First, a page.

Police fear man arrested for murder of teen prostitute could be responsible for killing spree dating back 20 years
    Sweetie, the fake 10-year-old girl designed to catch online predators, claims her first scalp

    Sting to trap paedophiles may not carry weight in UK courts

    Computer image of ‘Sweetie’ represented entrapment, experts say
    Fukushima nuclear crisis: Evacuees still stuck in cramped emergency housing three years on - and may never return home

    Return to Fukushima – a land they will never call home again

    Evacuees still stuck in cramped emergency housing three years on from nuclear disaster
    Wildlife Photographer of the Year: Intimate image of resting lions claims top prize

    Wildlife Photographer of the Year

    Intimate image of resting lions claims top prize
    Online petitions: Sign here to change the world

    Want to change the world? Just sign here

    The proliferation of online petitions allows us to register our protests at the touch of a button. But do they change anything?
    Ed Sheeran hits back after being labelled too boring to headline festivals

    'You need me, I don’t need you'

    Ed Sheeran hits back after being labelled too boring to headline festivals
    How to Get Away with Murder: Shonda Rhimes reinvents the legal drama

    How to Get Away with Murder

    Shonda Rhimes reinvents the legal drama
    A cup of tea is every worker's right

    Hard to swallow

    Three hospitals in Leicester have banned their staff from drinking tea and coffee in public areas. Christopher Hirst explains why he thinks that a cuppa is every worker's right
    Which animals are nearly extinct?

    Which animals are nearly extinct?

    Conservationists in Kenya are in mourning after the death of a white northern rhino, which has left the species with a single male. These are the other species on the brink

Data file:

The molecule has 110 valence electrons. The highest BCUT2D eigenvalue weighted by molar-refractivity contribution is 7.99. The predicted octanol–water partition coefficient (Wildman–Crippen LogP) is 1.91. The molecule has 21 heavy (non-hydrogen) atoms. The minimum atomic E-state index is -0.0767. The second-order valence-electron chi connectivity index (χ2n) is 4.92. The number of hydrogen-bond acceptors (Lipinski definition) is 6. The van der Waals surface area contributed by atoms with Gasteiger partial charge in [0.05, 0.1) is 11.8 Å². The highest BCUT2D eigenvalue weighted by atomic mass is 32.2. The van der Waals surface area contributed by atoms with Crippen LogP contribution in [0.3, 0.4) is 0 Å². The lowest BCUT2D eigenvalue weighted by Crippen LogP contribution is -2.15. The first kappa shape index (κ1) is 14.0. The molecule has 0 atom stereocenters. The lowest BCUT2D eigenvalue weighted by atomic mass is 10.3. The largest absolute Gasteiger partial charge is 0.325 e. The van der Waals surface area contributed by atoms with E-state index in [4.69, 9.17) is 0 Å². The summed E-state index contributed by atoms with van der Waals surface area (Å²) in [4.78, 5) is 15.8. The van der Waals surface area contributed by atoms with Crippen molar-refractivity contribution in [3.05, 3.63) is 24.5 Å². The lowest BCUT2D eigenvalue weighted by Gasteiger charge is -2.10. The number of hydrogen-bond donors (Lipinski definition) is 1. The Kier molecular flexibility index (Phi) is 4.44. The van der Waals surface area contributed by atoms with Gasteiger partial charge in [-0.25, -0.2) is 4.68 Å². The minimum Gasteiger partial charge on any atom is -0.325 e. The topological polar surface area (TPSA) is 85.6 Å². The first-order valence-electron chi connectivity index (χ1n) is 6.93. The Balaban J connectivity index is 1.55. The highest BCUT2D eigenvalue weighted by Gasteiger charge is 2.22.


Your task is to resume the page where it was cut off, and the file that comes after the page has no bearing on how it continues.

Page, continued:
12 best children's shoes

    Perfect for leaf-kicking: 12 best children's shoes

    Find footwear perfect to keep kids' feet protected this autumn
    Anderlecht vs Arsenal: Gunners' ray of light Aaron Ramsey shines again

    Arsenal’s ray of light ready to shine again

    Aaron Ramsey’s injury record has prompted a club investigation. For now, the midfielder is just happy to be fit to face Anderlecht in the Champions League
    Comment: David Moyes' show of sensitivity thrown back in his face by former Manchester United manager Sir Alex Ferguson

    Moyes’ show of sensitivity thrown back in his face... by Ferguson

    Manchester United legend tramples on successor who resisted criticising his inheritance
    Two super-sized ships have cruised into British waters, but how big can these behemoths get?

    Super-sized ships: How big can they get?

    Two of the largest vessels in the world cruised into UK waters last week
    British doctors on brink of 'cure' for paralysis with spinal cord treatment

    British doctors on brink of cure for paralysis

    Sufferers can now be offered the possibility of cure thanks to a revolutionary implant of regenerative cells
    Ranked seventh in world’s best tourist cities - not London, or Edinburgh, but Salisbury

    Lonely Planet’s Best in Travel 2015

    UK city beats Vienna, Paris and New York to be ranked seventh in world’s best tourist destinations - but it's not London